Mimas is stunning up close. Herschel's internal slump, with it's "bathtub" rings, is an amazing image of chaos. The shape of the chaos inside Herschel reminds me that this is a ball of ice...that was shock melted by impact, inside of Herschel.
re: billclawson - I think the lack or ray features is more a measure of the low gravity of Mimas, than anything else. Most ejecta from craters would likely leave Mimas forever...and thus, a very low rate of secondary craters. Probably not non-existent, but very few would make sense to me. And thus, Mimas has very randomly arrayed cratering pretty much at saturation. New craters can't occur without wiping away older craters and crater features.
Love the images of Mimas, especially the high res imagery of the inside of Herschel crater. Quite a chaotic landscape! I've checked through the raw imagery and there appears to be a borderline between the crater wall and the slump features...almost like a black outline...very curious. There appears to be a layer of dark material at the transition between the avalanche features and the steep crater wall. I've been waiting a long time to see details inside this amazing crater...you haven't disappointed, once again!
And then there's Calypso at what, 30 kilometers in the long axis? What an amazing image of that tiny bit o' real estate! The flow features on the surface bear a resemblance to glacial features on Earth, with a serpentine path evident. There appears to be a river of ice flowing from top right to center bottom in the image. And the near total absence of craters makes it clear that this is a very young surface that has likely been the result of the accumulation of ices on the surface, from the E-ring. I haven't been able to find a reference to Calypso's gravity, but it certainly is minuscule, and the flow features would move in interesting paths with so little friction and weight. Seems like ices could almost literally float in gravity so low. Wouldn't take a lot of energy to move the particles "downhill".
The image of Prometheus is stunning! The lighting looks especially strange...is this the result of ring shadow? I hope that Cassini lasts long enough to really focus on the small moons. Titan is an amazing moon, but each of the moons has a profound story to tell, and after dozens of Titan encounters, how bout shifting the focus onto the lesser moons? For instance, the crater Herschel on Mimas has yet to be imaged at high resolution. The high res sequence of Mimas was of the opposite hemisphere.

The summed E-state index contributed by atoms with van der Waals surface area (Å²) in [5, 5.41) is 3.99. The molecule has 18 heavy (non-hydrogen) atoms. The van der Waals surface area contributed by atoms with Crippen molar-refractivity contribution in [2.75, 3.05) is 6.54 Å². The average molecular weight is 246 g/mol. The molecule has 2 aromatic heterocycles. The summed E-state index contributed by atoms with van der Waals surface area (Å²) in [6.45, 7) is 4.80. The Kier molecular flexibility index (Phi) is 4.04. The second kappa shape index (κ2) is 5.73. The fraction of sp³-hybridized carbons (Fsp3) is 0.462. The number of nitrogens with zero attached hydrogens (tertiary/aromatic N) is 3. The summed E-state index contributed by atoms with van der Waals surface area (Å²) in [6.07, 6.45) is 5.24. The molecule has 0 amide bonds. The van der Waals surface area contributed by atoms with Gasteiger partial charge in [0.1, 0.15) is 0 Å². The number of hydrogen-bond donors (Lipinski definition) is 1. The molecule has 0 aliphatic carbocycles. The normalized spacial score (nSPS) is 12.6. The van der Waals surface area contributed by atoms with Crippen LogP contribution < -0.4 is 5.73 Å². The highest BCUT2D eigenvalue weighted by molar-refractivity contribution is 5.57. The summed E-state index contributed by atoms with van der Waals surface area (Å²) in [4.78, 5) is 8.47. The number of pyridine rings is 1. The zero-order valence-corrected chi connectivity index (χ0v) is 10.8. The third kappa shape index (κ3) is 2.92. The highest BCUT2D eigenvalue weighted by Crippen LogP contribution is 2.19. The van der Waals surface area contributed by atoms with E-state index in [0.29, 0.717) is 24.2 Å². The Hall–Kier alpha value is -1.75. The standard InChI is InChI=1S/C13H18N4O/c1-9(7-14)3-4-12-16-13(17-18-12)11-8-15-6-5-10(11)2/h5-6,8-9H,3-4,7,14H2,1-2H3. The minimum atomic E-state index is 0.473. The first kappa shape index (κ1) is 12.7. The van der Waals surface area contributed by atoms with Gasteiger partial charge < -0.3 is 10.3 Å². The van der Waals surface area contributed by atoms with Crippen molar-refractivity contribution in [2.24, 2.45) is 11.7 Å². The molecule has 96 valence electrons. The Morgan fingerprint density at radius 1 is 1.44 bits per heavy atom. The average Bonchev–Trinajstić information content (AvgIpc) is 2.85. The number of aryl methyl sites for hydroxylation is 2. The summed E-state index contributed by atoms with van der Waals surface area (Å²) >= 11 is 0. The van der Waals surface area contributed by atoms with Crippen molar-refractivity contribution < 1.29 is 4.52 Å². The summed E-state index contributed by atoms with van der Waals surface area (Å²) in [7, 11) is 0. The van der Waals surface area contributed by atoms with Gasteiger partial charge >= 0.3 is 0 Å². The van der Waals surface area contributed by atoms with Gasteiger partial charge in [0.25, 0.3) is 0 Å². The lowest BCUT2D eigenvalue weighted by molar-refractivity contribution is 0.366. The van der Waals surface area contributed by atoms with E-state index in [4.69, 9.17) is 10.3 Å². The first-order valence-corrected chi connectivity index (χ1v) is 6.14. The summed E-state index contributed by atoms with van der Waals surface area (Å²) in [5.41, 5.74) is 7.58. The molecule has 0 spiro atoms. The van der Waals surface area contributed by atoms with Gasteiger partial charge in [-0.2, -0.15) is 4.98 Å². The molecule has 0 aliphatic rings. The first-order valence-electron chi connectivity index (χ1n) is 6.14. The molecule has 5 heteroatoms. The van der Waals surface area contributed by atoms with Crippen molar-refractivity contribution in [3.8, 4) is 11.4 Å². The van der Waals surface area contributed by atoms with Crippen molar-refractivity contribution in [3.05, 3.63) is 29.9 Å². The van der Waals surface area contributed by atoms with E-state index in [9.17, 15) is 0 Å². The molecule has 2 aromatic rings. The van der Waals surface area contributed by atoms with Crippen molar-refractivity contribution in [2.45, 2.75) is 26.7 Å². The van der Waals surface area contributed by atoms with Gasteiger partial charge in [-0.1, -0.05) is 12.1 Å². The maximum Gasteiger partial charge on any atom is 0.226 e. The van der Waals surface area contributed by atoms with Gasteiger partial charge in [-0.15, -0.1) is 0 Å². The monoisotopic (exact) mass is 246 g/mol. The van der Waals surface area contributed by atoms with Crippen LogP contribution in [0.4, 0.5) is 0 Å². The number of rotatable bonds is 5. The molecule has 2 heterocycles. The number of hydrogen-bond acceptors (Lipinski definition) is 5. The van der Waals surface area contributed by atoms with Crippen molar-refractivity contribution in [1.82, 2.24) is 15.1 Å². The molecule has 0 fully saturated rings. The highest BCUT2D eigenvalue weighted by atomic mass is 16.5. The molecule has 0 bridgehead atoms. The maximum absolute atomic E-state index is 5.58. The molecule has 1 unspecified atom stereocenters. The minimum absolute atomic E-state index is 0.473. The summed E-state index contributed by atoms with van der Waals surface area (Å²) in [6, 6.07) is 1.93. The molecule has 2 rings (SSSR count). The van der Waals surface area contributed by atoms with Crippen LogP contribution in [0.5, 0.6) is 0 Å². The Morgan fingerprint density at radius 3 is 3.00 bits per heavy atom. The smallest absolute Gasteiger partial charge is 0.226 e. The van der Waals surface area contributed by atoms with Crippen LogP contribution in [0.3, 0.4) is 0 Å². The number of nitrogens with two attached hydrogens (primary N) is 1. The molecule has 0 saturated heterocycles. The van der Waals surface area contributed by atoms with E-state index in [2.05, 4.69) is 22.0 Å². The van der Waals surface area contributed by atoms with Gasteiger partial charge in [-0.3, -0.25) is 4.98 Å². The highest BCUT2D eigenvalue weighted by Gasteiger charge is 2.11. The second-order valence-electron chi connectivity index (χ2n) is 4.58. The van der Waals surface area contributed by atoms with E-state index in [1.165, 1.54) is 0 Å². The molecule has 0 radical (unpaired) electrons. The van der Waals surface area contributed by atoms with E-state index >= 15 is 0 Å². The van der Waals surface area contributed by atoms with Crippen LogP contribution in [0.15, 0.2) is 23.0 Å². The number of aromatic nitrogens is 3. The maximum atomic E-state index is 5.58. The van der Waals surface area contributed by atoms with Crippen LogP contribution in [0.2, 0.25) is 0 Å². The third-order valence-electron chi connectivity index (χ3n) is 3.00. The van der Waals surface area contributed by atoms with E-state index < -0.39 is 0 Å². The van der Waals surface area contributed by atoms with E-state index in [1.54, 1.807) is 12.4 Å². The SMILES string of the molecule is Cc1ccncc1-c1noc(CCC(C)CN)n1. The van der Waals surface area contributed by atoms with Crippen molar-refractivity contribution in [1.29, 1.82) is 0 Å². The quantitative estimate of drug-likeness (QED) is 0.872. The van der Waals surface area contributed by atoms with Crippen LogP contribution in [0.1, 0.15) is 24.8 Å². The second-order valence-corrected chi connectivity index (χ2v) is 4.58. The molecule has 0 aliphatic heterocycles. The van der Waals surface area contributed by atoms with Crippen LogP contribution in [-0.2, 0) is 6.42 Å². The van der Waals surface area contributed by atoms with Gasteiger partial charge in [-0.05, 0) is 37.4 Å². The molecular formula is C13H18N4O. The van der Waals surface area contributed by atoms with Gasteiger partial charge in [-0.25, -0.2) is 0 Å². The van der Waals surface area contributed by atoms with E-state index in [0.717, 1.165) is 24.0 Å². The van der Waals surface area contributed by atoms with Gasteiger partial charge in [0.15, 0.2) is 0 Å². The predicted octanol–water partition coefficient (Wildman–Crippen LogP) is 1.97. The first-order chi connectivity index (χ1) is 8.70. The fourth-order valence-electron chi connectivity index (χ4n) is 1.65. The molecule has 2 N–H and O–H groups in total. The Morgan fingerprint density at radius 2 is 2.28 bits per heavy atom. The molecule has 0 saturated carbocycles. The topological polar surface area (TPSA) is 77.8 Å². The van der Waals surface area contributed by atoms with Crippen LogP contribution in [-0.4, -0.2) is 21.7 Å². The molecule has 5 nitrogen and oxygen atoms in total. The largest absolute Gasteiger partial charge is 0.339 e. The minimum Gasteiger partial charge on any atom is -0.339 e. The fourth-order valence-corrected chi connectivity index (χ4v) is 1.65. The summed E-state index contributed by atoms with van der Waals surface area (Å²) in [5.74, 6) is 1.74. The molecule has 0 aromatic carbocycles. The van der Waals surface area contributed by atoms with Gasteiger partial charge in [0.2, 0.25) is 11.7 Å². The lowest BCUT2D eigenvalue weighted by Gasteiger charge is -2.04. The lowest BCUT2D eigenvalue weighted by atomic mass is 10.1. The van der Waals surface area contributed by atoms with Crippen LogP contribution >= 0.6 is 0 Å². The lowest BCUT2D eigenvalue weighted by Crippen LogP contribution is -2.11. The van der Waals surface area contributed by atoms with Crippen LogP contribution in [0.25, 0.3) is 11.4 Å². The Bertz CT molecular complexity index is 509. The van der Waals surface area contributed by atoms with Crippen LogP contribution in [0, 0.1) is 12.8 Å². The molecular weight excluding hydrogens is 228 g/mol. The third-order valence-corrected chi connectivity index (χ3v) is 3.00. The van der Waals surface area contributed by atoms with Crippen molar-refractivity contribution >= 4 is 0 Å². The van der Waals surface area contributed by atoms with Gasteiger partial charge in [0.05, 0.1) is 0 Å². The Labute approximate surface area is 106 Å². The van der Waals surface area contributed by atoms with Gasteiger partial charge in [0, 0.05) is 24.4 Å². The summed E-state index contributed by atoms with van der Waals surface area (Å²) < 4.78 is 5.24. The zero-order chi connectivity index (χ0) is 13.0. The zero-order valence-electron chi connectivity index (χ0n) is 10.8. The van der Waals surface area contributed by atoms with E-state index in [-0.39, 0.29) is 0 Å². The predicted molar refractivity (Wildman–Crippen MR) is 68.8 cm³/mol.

I know it's a matter of fuel and trajectory, and the orbits have pretty much designed to optimize viewing at Titan, but isn't it time to shift the focus to some of the other moons? With limited resources, and the inevitable end of the mission looming, I find it kind of frustrating seeing these amazing shots of the lesser moons, and realizing that these are secondary and tertiary objects relative to the mission's primary goal, which was to draw back the curtains on Titan. That's been achieved...more of the little moons, PLEASE!
And, don't get me wrong...this is one of THE greatest space missions in the history of spaceflight. Kudos for many jobs well done!
Great imagery. Titan is, of course, the jewel of the system, but every single moon has a unique story to tell. I am looking forward to the close flyby's coming up in 2010 of some "lesser" moons, like Mimas on Feb. 17 (not listed as a "close" flyby, but I mention it cause I hope that higher res imagery of Herschel will be possible) Rhea on March 2nd, Helene on March 3rd, Dione April 6th, Enceladus on April 27th & May 18th. The small moons have a lot to reveal at a much finer scale than the global attention at Titan. Don't get me wrong, the focus on Titan was clearly the proper thing to do, but personally I'm a little sad that more flybys of Iapetus weren't possible, but I understand that it is further out and more fuel intensive to get to. My point is, as in the Japanese success at Itokawa, it is clear that small celestial objects have unique data to provide to the ever expanding puzzle that is the solar system.